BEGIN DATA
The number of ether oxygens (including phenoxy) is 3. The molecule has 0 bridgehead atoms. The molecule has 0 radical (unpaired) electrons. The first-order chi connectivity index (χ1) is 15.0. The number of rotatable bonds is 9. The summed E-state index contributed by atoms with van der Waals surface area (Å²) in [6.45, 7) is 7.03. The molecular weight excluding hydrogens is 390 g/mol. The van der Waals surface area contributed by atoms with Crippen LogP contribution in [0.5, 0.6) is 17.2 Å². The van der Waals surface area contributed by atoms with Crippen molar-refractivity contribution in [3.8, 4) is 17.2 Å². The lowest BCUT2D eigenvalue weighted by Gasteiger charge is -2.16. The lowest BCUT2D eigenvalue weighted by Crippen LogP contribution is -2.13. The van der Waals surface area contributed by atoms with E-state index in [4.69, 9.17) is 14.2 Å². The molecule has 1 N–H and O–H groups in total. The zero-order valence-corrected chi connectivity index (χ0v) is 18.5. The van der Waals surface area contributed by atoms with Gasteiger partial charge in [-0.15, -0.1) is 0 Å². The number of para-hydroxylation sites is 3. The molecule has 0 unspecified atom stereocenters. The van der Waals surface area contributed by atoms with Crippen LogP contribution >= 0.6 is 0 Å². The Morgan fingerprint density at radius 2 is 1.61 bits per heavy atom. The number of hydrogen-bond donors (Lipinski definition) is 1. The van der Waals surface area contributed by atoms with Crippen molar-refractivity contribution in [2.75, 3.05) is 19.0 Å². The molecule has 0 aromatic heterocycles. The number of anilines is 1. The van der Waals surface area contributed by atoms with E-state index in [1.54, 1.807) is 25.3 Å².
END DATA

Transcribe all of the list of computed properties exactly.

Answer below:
The number of ether oxygens (including phenoxy) is 3. The molecule has 0 bridgehead atoms. The molecule has 0 radical (unpaired) electrons. The first-order chi connectivity index (χ1) is 15.0. The number of rotatable bonds is 9. The summed E-state index contributed by atoms with van der Waals surface area (Å²) in [6.45, 7) is 7.03. The molecular weight excluding hydrogens is 390 g/mol. The van der Waals surface area contributed by atoms with Crippen LogP contribution in [0.5, 0.6) is 17.2 Å². The van der Waals surface area contributed by atoms with Crippen molar-refractivity contribution in [3.8, 4) is 17.2 Å². The lowest BCUT2D eigenvalue weighted by Gasteiger charge is -2.16. The lowest BCUT2D eigenvalue weighted by Crippen LogP contribution is -2.13. The van der Waals surface area contributed by atoms with E-state index in [4.69, 9.17) is 14.2 Å². The molecule has 1 N–H and O–H groups in total. The zero-order valence-corrected chi connectivity index (χ0v) is 18.5. The van der Waals surface area contributed by atoms with Gasteiger partial charge in [-0.15, -0.1) is 0 Å². The number of para-hydroxylation sites is 3. The molecule has 0 unspecified atom stereocenters. The van der Waals surface area contributed by atoms with Crippen LogP contribution >= 0.6 is 0 Å². The Morgan fingerprint density at radius 2 is 1.61 bits per heavy atom. The number of hydrogen-bond donors (Lipinski definition) is 1. The van der Waals surface area contributed by atoms with Crippen molar-refractivity contribution in [2.75, 3.05) is 19.0 Å². The molecule has 0 aromatic heterocycles. The number of anilines is 1. The van der Waals surface area contributed by atoms with E-state index in [1.54, 1.807) is 25.3 Å².